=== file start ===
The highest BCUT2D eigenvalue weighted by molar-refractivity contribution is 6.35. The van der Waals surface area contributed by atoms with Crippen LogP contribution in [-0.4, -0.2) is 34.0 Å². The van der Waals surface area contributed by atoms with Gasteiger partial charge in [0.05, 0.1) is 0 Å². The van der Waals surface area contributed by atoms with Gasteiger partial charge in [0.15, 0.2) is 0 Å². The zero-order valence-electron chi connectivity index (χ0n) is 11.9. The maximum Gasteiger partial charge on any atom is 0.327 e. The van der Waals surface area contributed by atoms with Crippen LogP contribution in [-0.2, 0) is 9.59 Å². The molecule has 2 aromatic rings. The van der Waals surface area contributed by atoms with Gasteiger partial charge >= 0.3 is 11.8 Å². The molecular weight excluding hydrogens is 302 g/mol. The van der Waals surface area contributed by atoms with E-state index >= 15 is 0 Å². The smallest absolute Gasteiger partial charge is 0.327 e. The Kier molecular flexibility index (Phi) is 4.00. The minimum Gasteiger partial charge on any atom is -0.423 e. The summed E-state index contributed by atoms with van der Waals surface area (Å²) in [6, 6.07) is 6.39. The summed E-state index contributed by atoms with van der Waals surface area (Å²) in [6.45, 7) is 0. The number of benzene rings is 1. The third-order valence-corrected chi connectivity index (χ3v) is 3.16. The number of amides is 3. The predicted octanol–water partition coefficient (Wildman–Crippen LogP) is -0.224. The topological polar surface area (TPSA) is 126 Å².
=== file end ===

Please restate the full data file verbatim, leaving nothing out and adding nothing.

The highest BCUT2D eigenvalue weighted by molar-refractivity contribution is 6.35. The van der Waals surface area contributed by atoms with Crippen LogP contribution in [-0.4, -0.2) is 34.0 Å². The van der Waals surface area contributed by atoms with Gasteiger partial charge in [0.05, 0.1) is 0 Å². The van der Waals surface area contributed by atoms with Gasteiger partial charge in [0.15, 0.2) is 0 Å². The zero-order valence-electron chi connectivity index (χ0n) is 11.9. The maximum Gasteiger partial charge on any atom is 0.327 e. The van der Waals surface area contributed by atoms with Crippen LogP contribution in [-0.2, 0) is 9.59 Å². The molecule has 2 aromatic rings. The van der Waals surface area contributed by atoms with Gasteiger partial charge >= 0.3 is 11.8 Å². The molecular weight excluding hydrogens is 302 g/mol. The van der Waals surface area contributed by atoms with E-state index >= 15 is 0 Å². The smallest absolute Gasteiger partial charge is 0.327 e. The Kier molecular flexibility index (Phi) is 4.00. The minimum Gasteiger partial charge on any atom is -0.423 e. The summed E-state index contributed by atoms with van der Waals surface area (Å²) in [6, 6.07) is 6.39. The summed E-state index contributed by atoms with van der Waals surface area (Å²) in [6.45, 7) is 0. The number of benzene rings is 1. The third-order valence-corrected chi connectivity index (χ3v) is 3.16. The number of amides is 3. The predicted octanol–water partition coefficient (Wildman–Crippen LogP) is -0.224. The topological polar surface area (TPSA) is 126 Å².